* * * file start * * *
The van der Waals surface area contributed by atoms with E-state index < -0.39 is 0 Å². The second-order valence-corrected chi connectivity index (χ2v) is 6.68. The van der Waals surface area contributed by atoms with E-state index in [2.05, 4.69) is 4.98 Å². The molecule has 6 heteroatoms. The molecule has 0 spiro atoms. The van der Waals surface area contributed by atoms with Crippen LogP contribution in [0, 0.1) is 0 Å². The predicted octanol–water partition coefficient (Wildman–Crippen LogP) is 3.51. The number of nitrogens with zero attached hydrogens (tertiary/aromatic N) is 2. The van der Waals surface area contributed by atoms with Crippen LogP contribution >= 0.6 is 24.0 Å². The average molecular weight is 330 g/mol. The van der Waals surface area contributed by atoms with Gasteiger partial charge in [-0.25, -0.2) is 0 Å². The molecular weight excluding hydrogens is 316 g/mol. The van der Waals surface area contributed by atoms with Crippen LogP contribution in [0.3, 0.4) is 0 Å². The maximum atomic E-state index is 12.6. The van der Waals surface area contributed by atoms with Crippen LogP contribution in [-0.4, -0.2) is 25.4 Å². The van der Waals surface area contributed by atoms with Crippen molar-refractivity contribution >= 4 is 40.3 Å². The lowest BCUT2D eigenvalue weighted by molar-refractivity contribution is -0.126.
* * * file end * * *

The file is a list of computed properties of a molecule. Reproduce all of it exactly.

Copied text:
The van der Waals surface area contributed by atoms with E-state index < -0.39 is 0 Å². The second-order valence-corrected chi connectivity index (χ2v) is 6.68. The van der Waals surface area contributed by atoms with E-state index in [2.05, 4.69) is 4.98 Å². The molecule has 6 heteroatoms. The molecule has 0 spiro atoms. The van der Waals surface area contributed by atoms with Crippen LogP contribution in [0, 0.1) is 0 Å². The predicted octanol–water partition coefficient (Wildman–Crippen LogP) is 3.51. The number of nitrogens with zero attached hydrogens (tertiary/aromatic N) is 2. The van der Waals surface area contributed by atoms with Crippen LogP contribution >= 0.6 is 24.0 Å². The average molecular weight is 330 g/mol. The van der Waals surface area contributed by atoms with Gasteiger partial charge in [-0.25, -0.2) is 0 Å². The molecular weight excluding hydrogens is 316 g/mol. The van der Waals surface area contributed by atoms with Crippen LogP contribution in [0.3, 0.4) is 0 Å². The maximum atomic E-state index is 12.6. The van der Waals surface area contributed by atoms with Crippen LogP contribution in [-0.4, -0.2) is 25.4 Å². The van der Waals surface area contributed by atoms with Crippen molar-refractivity contribution >= 4 is 40.3 Å². The lowest BCUT2D eigenvalue weighted by molar-refractivity contribution is -0.126.